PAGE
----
Efficient memory management is an important aspect of storing/running programs and applications in both OS X and iOS.

iOS and OS X minimize memory usage also reduces the amount of CPU time it consumes.

Minimizing memory usage decreases memory storage Although OS X supports a backing storage, iOS does not.

In iPhone applications, read-only data that is already on the disk, such as code pages, is simply removed from memory and reloaded from disk as needed.

Writable data is never removed from memory by the operating system

Applications/Programs that fail to free up enough memory are terminated by OS Continued... Memory Management in a
Network Operating System A network consists of two or more computers linked in order to share more resources.

In network operating systems, each user has a personal high-performance workstation and communicates with other uses across a network.

Data is distributed amongst the disks of several workstations

Many workstations don’t uses disk, the data for these diskless workstation is stored across the network on the disk of other workstations. The performance problem can be solved by using the large memories which have recently become available.

The memories can be used to cache recently accessed file data and eliminate many network and disk accessesUsing large memories as cache has it problems.

If file sharing becomes too difficult, cached data in a network operating system can potentially be distributed around the network in many workstation's memories. NDMP (Network Data Management Protocol) is an open protocol used to control data backup and recovery communications between primary and secondary storage in a heterogeneous network environment. os Mac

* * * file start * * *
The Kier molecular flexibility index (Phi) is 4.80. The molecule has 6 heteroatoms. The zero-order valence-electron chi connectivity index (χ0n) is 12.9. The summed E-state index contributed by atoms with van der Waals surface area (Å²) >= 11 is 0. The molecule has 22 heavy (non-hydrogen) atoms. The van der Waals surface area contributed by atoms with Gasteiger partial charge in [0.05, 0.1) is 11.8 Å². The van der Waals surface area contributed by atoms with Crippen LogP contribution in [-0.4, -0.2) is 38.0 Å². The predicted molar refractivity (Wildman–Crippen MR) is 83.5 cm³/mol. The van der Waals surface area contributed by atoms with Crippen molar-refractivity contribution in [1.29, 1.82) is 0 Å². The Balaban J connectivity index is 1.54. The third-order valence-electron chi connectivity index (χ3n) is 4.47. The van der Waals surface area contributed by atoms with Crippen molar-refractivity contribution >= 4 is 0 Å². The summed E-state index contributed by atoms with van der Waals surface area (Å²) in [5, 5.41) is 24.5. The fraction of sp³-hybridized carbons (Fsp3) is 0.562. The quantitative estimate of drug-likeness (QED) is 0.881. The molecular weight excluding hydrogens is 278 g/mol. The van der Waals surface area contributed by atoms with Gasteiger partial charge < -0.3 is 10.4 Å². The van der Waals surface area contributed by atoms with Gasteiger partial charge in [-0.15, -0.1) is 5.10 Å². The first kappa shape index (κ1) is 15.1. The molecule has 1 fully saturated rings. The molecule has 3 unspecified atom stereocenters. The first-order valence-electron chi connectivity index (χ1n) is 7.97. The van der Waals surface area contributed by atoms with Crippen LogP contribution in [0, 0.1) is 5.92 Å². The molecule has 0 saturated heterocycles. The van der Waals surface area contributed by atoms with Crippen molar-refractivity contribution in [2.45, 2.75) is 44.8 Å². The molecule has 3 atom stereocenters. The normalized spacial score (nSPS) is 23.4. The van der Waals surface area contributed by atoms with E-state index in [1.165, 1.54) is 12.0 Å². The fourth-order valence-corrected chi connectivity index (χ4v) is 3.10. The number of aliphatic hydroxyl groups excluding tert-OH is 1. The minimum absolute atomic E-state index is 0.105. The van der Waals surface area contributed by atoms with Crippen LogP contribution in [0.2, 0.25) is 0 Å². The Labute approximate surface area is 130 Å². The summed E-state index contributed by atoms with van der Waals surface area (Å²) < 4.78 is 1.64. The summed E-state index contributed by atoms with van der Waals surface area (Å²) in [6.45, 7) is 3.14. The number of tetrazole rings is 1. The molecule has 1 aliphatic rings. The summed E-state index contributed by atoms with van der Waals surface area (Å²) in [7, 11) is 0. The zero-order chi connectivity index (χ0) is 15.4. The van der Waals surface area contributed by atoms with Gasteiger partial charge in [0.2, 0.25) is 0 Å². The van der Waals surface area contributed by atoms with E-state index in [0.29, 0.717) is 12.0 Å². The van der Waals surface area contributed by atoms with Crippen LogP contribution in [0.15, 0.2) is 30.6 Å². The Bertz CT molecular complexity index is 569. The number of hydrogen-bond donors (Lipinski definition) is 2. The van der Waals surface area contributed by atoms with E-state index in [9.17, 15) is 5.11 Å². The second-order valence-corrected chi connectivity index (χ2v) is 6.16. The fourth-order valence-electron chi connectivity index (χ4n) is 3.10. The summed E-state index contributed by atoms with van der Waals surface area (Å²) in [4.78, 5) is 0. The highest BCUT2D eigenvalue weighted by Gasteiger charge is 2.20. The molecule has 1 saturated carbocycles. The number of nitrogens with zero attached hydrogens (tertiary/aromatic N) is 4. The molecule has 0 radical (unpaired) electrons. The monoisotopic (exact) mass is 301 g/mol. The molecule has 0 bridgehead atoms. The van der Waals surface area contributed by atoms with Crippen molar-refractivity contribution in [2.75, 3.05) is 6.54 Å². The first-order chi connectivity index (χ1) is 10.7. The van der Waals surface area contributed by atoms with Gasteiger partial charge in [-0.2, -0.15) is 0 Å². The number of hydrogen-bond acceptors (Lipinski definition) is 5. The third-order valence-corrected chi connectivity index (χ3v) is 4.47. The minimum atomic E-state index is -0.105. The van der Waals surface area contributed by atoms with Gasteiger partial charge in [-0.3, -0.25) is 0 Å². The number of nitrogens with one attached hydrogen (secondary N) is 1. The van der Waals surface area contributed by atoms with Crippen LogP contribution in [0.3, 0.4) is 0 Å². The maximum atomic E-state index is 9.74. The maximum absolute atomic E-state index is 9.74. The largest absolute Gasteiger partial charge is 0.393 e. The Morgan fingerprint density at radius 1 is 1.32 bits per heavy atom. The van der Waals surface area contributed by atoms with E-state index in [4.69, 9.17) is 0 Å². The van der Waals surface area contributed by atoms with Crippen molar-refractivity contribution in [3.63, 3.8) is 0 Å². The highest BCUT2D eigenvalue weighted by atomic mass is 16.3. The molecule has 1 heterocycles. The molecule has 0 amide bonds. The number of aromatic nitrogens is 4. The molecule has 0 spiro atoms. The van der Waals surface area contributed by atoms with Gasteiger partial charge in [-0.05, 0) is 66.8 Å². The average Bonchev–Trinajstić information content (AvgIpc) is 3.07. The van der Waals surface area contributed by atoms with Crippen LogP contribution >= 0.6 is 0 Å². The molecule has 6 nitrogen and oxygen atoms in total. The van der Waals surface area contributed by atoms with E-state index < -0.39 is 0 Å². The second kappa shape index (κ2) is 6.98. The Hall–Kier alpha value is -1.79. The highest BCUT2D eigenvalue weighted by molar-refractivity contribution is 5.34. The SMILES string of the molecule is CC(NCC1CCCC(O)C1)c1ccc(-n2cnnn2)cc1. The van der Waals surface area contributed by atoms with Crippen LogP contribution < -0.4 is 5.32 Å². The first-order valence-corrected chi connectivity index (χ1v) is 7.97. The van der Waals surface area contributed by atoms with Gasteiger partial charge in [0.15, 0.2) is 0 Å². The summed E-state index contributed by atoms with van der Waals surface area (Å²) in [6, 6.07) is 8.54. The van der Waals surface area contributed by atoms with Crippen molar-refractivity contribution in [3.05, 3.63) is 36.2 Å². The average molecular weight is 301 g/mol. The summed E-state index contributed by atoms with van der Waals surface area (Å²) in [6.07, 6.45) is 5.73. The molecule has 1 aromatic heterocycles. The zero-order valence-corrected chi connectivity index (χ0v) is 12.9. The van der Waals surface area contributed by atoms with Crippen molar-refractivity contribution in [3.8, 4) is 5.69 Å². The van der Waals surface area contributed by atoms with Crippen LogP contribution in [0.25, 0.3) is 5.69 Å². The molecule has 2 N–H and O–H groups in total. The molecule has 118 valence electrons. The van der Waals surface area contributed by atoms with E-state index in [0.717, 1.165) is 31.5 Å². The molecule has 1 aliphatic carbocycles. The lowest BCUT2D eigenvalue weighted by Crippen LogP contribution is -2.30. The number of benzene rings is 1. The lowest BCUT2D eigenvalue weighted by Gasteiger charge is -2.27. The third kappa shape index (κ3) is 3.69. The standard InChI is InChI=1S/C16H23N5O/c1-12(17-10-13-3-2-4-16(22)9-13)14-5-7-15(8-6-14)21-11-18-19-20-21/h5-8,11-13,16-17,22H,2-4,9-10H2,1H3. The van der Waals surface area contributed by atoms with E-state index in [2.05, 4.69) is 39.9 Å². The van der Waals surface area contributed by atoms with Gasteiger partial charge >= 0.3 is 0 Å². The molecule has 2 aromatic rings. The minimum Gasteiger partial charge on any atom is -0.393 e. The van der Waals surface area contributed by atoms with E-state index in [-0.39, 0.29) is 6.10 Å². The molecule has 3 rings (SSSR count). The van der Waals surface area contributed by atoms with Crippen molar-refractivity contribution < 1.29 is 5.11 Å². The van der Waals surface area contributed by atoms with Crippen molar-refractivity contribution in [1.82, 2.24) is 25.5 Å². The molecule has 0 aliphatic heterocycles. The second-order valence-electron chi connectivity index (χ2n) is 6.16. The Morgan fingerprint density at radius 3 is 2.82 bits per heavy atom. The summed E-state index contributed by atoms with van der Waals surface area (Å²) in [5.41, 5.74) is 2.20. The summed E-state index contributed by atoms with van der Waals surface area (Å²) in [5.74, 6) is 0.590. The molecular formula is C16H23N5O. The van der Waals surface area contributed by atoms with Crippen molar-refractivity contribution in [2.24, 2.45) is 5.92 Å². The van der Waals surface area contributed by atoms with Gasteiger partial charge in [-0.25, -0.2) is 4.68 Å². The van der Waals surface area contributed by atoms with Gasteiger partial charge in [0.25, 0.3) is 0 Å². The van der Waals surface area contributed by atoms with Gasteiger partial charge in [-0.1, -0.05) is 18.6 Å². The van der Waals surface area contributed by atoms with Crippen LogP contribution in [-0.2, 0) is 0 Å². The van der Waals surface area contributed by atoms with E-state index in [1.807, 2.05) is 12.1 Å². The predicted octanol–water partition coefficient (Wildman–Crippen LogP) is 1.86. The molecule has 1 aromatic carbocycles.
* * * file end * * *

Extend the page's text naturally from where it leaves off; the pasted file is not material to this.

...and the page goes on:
Apple now has an embedded OS based on Mac OS that allows them to perform many tasks on portable Apple devices.

Such as tablets, phones, iPods and laptops

The new AirPort Extreme not only handles printer sharing, but disk sharing with folder-level access controls for multiple disks os os The limit for this OS is 32 process running limit and the 32 MB application virtual space limit.

Microsoft has improved greatly on Windows Embedded CE but the way it manages memory.

The new kernel allows up to 32 thousand processes running at any one time.

Virtual memory space for a given application has been improved from 32 MB of virtual address space per process to 2 GB of address space per process. Apple Most Linux software development tasks for embedded systems are done in a cross development environment. This environment consists of a host and a target.

Linux has very high security levels

Very high standards, due to its ground breaking concepts.

Linux went through and overly excessive growth, for the fact that is uses desktop os and a server platform